Earth's Core is Slowing Down, But Don't Worry!
A visualization of the Earth's magnetic field, generated by the iron inner core. (Source: NASA)
3,200 miles below our feet, a massive ball of iron lies at the heart of our planet, and it's starting to slow down. The Earth’s inner core is about as hot as the surface of our sun, but it’s this fiery iron sphere that sustains life on our planet by generating the magnetic field that protects us from solar winds. So when you hear that the Earth’s core has been slowing down, you might be inclined to panic, but never fear! The core is simply going through a process it’s repeated an untold number of times before.
First things first, how do we even study the Earth’s core? Scientists rely on seismic readings to record how earthquake waves are distorted as they travel through the Earth. When seismologists began using this method, they found that concurrent waves from earthquake doublets were being distorted differently. This must have meant the Earth’s core was spinning, and thus in different positions as the successive waves passed through.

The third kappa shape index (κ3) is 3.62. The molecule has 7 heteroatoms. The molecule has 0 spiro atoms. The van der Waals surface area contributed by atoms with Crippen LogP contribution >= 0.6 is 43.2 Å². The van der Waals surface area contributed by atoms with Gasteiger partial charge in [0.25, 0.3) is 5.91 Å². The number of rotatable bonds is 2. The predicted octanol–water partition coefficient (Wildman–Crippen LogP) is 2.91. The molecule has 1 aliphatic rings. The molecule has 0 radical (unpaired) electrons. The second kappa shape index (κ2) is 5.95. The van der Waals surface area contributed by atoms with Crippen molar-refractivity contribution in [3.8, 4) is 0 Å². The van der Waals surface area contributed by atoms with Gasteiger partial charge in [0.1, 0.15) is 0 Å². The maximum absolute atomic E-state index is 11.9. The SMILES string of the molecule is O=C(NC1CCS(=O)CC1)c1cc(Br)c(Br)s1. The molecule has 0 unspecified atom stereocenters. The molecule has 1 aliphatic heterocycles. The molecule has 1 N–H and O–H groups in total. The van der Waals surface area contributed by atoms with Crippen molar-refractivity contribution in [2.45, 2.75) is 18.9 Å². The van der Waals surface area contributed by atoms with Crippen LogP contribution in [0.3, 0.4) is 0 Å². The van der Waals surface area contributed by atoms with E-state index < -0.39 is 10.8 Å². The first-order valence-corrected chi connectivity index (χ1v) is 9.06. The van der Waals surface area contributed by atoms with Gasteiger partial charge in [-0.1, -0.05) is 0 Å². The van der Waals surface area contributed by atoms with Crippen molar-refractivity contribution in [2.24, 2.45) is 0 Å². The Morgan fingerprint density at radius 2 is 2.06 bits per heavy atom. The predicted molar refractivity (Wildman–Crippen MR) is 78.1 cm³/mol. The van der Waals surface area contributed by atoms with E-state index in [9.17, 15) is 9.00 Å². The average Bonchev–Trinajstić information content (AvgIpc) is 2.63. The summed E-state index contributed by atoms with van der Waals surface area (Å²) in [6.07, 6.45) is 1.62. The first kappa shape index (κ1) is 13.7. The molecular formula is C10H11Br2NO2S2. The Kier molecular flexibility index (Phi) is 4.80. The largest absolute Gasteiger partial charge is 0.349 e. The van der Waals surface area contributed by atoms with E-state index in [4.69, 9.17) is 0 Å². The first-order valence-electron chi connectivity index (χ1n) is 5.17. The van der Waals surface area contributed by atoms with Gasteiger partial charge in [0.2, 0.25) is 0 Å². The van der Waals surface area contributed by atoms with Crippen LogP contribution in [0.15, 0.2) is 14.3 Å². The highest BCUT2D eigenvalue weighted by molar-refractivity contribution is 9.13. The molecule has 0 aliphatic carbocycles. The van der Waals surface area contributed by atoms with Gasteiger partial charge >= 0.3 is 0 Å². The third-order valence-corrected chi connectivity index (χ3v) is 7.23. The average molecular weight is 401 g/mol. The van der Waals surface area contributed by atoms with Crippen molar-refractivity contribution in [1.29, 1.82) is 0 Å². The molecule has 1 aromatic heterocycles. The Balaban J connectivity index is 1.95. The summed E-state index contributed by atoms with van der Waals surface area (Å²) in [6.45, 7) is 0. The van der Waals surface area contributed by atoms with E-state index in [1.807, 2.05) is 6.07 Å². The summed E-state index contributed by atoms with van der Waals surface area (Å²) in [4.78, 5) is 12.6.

Notes taken by Igne Lehmann, who in 1936 discovered the Earth has a solid inner core. Lehmann's basic method for studying the core with earthquake waves has remained much unchanged today. (Source: Vox)
More recently, it’s been found that the difference between such waves over the past ten years has become less pronounced, suggesting the Earth’s core is slowing down. This isn’t something to panic over. In fact, it’s a part of a rhythm of the Earth’s core that spans 70 year cycles as the core exceeds and then falls behind the Earth’s surface rotation. This happens because of two competing forces affecting the core: the molten metal of the outer core and the gravity of the mantle.
For the study, researchers Yi Yang and Xiaodong Song of Peking University in Beijing made use of seismic records of the past sixty years to track the dissonance between the waves of multiplet earthquakes—earthquakes that release multiple identical pulses. As these waves originate at the same velocity, the difference between them can be attributed to how they passed through the Earth’s core. By compiling this data, one can build a rough model of the core’s speeds over the past sixty years.
While the Earth’s core slowing down is nothing to worry about, much remains unknown about the iron ball at the center of our planet. The core’s inaccessibility leaves scientists with much to speculate, with only the distortions of earthquake waves to study it. But studying the core allows us to understand the forces that make life on Earth possible in the first place, as well as shed light on the formation of our planet. For now though our knowledge remains limited on the innermost part of our planet.